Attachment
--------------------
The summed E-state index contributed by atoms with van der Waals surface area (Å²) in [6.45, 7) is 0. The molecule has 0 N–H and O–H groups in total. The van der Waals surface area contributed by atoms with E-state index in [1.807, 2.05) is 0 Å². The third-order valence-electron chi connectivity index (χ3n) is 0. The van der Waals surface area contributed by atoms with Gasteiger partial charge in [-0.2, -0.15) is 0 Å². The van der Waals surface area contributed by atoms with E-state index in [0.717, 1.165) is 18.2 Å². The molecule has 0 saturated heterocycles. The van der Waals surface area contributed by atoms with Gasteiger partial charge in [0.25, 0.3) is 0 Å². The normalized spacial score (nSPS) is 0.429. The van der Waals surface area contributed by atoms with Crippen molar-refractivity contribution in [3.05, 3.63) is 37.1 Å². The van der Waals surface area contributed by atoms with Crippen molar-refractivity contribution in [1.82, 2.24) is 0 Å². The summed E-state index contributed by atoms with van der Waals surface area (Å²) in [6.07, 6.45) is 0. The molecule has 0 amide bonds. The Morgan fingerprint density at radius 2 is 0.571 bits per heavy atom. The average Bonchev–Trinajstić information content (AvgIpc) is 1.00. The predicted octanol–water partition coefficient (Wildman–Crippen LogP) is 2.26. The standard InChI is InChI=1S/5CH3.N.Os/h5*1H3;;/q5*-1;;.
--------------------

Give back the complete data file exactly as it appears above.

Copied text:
The summed E-state index contributed by atoms with van der Waals surface area (Å²) in [6.45, 7) is 0. The molecule has 0 N–H and O–H groups in total. The van der Waals surface area contributed by atoms with E-state index in [1.807, 2.05) is 0 Å². The third-order valence-electron chi connectivity index (χ3n) is 0. The van der Waals surface area contributed by atoms with Gasteiger partial charge in [-0.2, -0.15) is 0 Å². The van der Waals surface area contributed by atoms with E-state index in [0.717, 1.165) is 18.2 Å². The molecule has 0 saturated heterocycles. The van der Waals surface area contributed by atoms with Gasteiger partial charge in [0.25, 0.3) is 0 Å². The normalized spacial score (nSPS) is 0.429. The van der Waals surface area contributed by atoms with Crippen molar-refractivity contribution in [3.05, 3.63) is 37.1 Å². The van der Waals surface area contributed by atoms with Crippen molar-refractivity contribution in [1.82, 2.24) is 0 Å². The summed E-state index contributed by atoms with van der Waals surface area (Å²) in [6.07, 6.45) is 0. The molecule has 0 amide bonds. The Morgan fingerprint density at radius 2 is 0.571 bits per heavy atom. The average Bonchev–Trinajstić information content (AvgIpc) is 1.00. The predicted octanol–water partition coefficient (Wildman–Crippen LogP) is 2.26. The standard InChI is InChI=1S/5CH3.N.Os/h5*1H3;;/q5*-1;;.